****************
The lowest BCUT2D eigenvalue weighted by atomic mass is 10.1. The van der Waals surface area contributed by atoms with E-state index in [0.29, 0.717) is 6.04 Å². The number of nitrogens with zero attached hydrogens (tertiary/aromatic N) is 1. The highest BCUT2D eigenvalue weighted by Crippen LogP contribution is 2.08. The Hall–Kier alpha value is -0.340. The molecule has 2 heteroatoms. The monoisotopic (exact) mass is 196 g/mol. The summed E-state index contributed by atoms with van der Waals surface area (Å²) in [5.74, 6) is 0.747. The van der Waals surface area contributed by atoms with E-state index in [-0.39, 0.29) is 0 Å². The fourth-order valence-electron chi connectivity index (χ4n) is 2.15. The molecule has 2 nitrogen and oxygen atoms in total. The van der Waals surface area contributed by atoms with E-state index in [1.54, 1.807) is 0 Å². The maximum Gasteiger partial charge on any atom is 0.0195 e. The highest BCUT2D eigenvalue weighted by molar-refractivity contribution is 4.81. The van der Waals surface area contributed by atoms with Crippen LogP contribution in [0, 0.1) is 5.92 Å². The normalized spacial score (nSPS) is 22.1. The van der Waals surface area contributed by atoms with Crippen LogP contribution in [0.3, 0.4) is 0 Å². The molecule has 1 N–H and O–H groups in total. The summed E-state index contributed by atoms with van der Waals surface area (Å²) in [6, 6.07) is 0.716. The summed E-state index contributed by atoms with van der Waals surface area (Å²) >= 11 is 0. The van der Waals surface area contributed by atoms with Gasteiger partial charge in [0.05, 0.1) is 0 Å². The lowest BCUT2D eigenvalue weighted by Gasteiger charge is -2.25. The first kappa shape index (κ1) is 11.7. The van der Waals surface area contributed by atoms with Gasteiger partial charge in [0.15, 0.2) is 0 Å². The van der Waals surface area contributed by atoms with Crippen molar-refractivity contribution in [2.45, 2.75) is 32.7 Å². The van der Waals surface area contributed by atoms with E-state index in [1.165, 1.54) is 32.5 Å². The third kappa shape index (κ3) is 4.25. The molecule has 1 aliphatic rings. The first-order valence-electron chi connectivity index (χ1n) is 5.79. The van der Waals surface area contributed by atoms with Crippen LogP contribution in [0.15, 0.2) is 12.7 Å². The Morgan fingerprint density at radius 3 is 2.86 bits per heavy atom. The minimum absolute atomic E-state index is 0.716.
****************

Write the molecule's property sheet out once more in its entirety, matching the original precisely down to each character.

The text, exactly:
The lowest BCUT2D eigenvalue weighted by atomic mass is 10.1. The van der Waals surface area contributed by atoms with E-state index in [0.29, 0.717) is 6.04 Å². The number of nitrogens with zero attached hydrogens (tertiary/aromatic N) is 1. The highest BCUT2D eigenvalue weighted by Crippen LogP contribution is 2.08. The Hall–Kier alpha value is -0.340. The molecule has 2 heteroatoms. The monoisotopic (exact) mass is 196 g/mol. The summed E-state index contributed by atoms with van der Waals surface area (Å²) in [5.74, 6) is 0.747. The van der Waals surface area contributed by atoms with E-state index in [-0.39, 0.29) is 0 Å². The fourth-order valence-electron chi connectivity index (χ4n) is 2.15. The molecule has 2 nitrogen and oxygen atoms in total. The van der Waals surface area contributed by atoms with E-state index in [1.54, 1.807) is 0 Å². The maximum Gasteiger partial charge on any atom is 0.0195 e. The highest BCUT2D eigenvalue weighted by molar-refractivity contribution is 4.81. The van der Waals surface area contributed by atoms with Crippen LogP contribution in [0, 0.1) is 5.92 Å². The normalized spacial score (nSPS) is 22.1. The van der Waals surface area contributed by atoms with Crippen LogP contribution in [0.3, 0.4) is 0 Å². The molecule has 1 N–H and O–H groups in total. The summed E-state index contributed by atoms with van der Waals surface area (Å²) in [6, 6.07) is 0.716. The summed E-state index contributed by atoms with van der Waals surface area (Å²) >= 11 is 0. The van der Waals surface area contributed by atoms with Gasteiger partial charge in [0.05, 0.1) is 0 Å². The lowest BCUT2D eigenvalue weighted by Gasteiger charge is -2.25. The first kappa shape index (κ1) is 11.7. The van der Waals surface area contributed by atoms with Gasteiger partial charge in [0.15, 0.2) is 0 Å². The van der Waals surface area contributed by atoms with Crippen molar-refractivity contribution in [2.45, 2.75) is 32.7 Å². The van der Waals surface area contributed by atoms with E-state index in [1.165, 1.54) is 32.5 Å². The third kappa shape index (κ3) is 4.25. The molecule has 1 aliphatic rings. The first-order valence-electron chi connectivity index (χ1n) is 5.79. The van der Waals surface area contributed by atoms with Crippen LogP contribution in [0.15, 0.2) is 12.7 Å². The Morgan fingerprint density at radius 3 is 2.86 bits per heavy atom. The minimum absolute atomic E-state index is 0.716.